Chewing on despair and desire
Dragging eating disorders out of the closet and into the art gallery is acclaimed New York artist Janine Antoni. A retrospective of her work, Slip Of The Tongue, raises uncomfortable issues that need addressed, as Robin Baillie discovers.
After despair comes self-destruction. or does it? Glasgow‘s CCA follows up its Bad Times season with a compelling retrospective of the work of Janine Antoni. the 30-year-old New York-based sculptor and performance artist. Nine works. sotne of which are new pieces. forru this solo show. including Gnuw. from the 1993 Whitney Biennial. and Lick and Luther. from the Venice Biennial ofthe same year. Her work has never been seen in Scotland and only rarely in Britain.
Antoni creates her work by imploding images of herself as a woman and as a woman artist. Her body serves as a sculptural tool engaged in repetitive. everyday rituals on materials from soap and chocolate to lard and yarn. By combining fine art rituals with those from the bathroom and the bedroom. she forces us to reassess the location of a woman's body within our culture. If female bodies are seen as objects of desire. what is the experience of a person living in that body? Can that experience be presented in the largely male domain of 1111'?
Our times are marked by the anxious instability evident in much contemporary art just now. Many artists have decided to locate their work in the cracks and contradictions of our lives. As a woman. Antoni is able to inhabit these indeterminate spaces with more wit and agility than most. Her irony seems integral to the issues she is addressing — female beauty. eating disorders prompted by conformity and the compulsive behaviour associated with both. Her art is literally made from these experiences.
Even so. we must know what a ‘minimalist cube' is and its significance as a ‘totem of universalist and utopian selflessness‘ before we can understand the signiﬁcance of Gnuw‘s two 6001b cubes. one moulded from lard. the other from chocolate. If we did not. we would fail to realise which shibboleth of male high modernism Antoni had hit and gnawed away at. leaving her teeth and even her chin marks behind. in appropriating and destroying its power.
Alongside the humour runs the dark undercurrent of gorging and vomiting. or spitting out — and the attendant associations with the eating disorder.
bulimia. lt surfaces when one sees the rows of lipstick and heart-shaped chocolate cartons the artist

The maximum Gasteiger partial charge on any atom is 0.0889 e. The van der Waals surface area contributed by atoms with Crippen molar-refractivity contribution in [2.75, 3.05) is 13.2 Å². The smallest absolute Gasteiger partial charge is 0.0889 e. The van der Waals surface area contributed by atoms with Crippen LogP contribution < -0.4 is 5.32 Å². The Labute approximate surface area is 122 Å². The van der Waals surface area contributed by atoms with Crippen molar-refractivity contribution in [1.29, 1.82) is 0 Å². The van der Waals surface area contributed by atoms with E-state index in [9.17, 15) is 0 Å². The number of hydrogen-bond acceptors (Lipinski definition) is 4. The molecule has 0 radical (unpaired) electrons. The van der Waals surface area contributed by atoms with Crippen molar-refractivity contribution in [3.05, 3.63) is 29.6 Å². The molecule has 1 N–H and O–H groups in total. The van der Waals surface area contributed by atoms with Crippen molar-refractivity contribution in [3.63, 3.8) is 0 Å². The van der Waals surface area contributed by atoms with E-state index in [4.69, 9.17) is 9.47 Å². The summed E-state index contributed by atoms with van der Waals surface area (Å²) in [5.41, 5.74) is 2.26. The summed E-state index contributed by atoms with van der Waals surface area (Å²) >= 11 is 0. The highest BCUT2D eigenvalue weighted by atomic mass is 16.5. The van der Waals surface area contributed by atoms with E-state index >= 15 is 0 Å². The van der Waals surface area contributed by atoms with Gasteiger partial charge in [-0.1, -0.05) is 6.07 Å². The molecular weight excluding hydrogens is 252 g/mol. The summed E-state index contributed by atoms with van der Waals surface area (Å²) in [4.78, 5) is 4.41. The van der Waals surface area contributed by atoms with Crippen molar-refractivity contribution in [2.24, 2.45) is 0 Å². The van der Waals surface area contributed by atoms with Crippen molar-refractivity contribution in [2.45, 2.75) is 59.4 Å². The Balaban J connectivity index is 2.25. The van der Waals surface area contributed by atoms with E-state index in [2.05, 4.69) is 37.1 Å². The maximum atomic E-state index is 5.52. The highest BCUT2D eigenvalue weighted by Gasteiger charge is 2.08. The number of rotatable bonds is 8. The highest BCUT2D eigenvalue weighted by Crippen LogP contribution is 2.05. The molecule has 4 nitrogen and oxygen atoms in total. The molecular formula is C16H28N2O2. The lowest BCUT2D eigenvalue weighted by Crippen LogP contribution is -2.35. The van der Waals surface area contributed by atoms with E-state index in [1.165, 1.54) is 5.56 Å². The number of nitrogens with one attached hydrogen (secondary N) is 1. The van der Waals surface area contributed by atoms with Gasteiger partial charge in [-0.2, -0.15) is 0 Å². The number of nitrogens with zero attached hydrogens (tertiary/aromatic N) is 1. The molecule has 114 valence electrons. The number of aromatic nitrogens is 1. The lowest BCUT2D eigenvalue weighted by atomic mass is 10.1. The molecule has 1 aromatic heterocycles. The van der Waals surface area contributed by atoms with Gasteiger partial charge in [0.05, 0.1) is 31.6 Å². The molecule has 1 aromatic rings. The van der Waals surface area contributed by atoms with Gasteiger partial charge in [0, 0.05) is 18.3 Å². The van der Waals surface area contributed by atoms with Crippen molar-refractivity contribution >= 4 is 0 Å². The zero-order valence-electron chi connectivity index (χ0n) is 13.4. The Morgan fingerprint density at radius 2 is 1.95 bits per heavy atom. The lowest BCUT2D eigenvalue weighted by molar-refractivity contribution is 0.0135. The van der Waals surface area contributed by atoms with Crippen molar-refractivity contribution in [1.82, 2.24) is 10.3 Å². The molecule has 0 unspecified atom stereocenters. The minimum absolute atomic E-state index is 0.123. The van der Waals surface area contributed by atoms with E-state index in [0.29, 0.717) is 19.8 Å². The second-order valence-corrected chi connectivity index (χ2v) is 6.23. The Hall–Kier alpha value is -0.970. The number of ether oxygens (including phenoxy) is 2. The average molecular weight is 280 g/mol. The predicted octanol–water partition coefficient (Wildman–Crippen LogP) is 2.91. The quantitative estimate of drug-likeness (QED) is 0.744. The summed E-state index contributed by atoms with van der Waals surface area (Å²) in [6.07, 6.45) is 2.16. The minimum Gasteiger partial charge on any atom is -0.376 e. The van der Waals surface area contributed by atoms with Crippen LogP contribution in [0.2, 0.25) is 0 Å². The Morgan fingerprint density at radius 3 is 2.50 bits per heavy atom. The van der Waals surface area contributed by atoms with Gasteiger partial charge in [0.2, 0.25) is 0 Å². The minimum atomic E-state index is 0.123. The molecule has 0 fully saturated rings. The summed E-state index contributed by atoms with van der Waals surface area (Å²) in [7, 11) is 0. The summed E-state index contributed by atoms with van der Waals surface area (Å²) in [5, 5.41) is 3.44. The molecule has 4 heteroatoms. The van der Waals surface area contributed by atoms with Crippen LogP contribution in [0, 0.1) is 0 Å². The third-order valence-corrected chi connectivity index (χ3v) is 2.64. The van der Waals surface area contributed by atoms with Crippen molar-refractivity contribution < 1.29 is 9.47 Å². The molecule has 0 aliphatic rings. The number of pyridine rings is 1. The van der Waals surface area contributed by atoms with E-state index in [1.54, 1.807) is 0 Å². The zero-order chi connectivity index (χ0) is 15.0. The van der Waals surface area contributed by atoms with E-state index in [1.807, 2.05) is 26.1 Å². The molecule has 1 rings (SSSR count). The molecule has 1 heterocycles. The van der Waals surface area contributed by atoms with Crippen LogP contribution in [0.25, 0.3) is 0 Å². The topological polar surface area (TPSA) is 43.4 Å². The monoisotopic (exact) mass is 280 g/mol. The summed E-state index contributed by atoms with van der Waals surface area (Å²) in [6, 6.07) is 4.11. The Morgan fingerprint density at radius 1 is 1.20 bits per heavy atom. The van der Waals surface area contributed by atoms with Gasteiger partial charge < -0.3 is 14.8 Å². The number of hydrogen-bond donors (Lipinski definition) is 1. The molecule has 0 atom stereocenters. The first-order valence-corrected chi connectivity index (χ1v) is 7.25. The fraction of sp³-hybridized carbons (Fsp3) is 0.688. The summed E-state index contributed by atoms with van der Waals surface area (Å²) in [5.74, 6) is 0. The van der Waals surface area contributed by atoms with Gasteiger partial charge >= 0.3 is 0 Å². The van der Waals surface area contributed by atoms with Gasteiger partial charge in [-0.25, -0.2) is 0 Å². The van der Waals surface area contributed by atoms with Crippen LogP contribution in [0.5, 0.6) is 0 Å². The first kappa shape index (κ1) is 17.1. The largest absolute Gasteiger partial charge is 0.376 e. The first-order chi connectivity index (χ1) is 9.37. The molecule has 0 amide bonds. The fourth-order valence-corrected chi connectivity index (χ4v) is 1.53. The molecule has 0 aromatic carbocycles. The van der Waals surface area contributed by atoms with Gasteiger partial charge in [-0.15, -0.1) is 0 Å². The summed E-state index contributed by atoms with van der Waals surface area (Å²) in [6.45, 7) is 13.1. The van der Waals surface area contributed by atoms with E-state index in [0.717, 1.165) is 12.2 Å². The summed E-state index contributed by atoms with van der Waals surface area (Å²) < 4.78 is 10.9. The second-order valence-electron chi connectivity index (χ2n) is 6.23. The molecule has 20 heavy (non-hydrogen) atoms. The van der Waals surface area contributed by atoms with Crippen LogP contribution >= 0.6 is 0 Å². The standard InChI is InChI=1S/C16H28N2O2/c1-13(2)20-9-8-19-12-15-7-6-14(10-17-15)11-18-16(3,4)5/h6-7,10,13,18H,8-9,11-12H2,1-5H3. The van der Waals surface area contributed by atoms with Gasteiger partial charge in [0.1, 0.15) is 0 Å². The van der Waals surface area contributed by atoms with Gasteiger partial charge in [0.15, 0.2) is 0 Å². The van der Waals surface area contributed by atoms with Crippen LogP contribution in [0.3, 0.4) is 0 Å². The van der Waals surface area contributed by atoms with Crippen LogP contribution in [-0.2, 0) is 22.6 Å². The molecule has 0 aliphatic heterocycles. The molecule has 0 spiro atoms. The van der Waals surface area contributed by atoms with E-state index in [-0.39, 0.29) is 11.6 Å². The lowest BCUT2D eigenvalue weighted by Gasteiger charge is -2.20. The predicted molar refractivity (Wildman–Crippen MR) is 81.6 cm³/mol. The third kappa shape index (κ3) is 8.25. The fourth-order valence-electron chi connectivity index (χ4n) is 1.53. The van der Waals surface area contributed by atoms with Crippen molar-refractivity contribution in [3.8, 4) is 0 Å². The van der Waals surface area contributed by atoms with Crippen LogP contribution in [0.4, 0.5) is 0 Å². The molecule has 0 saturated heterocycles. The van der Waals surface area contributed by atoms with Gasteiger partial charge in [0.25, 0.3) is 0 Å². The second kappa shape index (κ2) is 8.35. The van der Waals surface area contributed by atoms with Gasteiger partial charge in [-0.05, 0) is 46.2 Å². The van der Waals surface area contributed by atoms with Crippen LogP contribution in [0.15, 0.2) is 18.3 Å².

has moulded from the residue of her bites. The desire for love is played out in the world ofcomrnotlities - chocolate -- and compulsive behaviour. and is presented here in all its circular destructivencss.
Once again. a contemporary artist is inviting Us to see their work as an artifice which estrangcs us. an overwrought object that holds us in suspense. These are the features of the Baroque. the l7th century art of societies dragged along by irrational forces. appeals to violence and moral laxity. Baroque artists responded to a social structure in decline by manifesting its turbulence in their work. They sought the in mtrwnis. the ecstatic. the obscure and the difficult. Where a happy people might have sought beauty. they made an aesthetic of ugliness. Jeff Koons, where are you?
Janine Antoni confronts the everyday spectacle of herself as a woman: the narcissism, auto-eroticism and fetishism which make up that experience.
in Antoni's work. the body of the artwork itself is under threat. In the performance. Loving Care. to be shown at the CCA. she dips her hair in hair dye.and paints the gallery lloor. At one stroke. she topples Abstract Expressionism and the notion of a woman's crowning glory from their pedestals. elevating the
Janine Antoni’s diet-conscious sculptures: lather and Lick (top) is a series of fourteen busts in soap and chocolate; while Chocolate Gnaw (above) is a cube of chocolate from which she will be biting mouthfuls in the course of the exhibition
stereotypical ‘women's work‘ of mopping to the status of fine art. This performance is particularly anticipated: it epitomises the coherent. substantive quality of Antoni‘s work. Its pitch seemsjust right and is a timely contrast to Yves Kline's unreconstructcd reworking of the nude. reprised at London’s Hayward (.iallery. where female models are painted blue and made to roll on his canvases.
The pioneering work of 70s and 80s feminist artists. (‘arolc Schneemann. Hannah Wilkie and Sherry Levine underlies Antoni's spirit and her practice of putting her body at the centre of her art. The sculptural processes of carving and modelling are enacted by her teeth. eyelashes. skin and hair and the materials she uses are those that come into everyday contact with the body. The particular combination of process and materials is determined by Antoni as: ‘beginning with the idea of an experience i want to give myself.‘ Thus. her concept is embedded in an action that is both everyday and meaningful.
Janine Antoni confronts the everyday spectacle of herself as a woman: the narcissism. auto-eroticism and fetishism which make up that experience. Her exposure of vulnerability not only shocks. but creates thoughtful and resonant art.
Slip ()f The Tongue: Works From 1989—95 is a! lllt’ ('(‘xf Glasgow. Friday [7 March—22 April. Janine .‘llllUIll will perform Loving Care (ll the ('(‘A on 'I'lrursiluy m Mart It (If 7pm.
80 The List Ill-23 Mar I995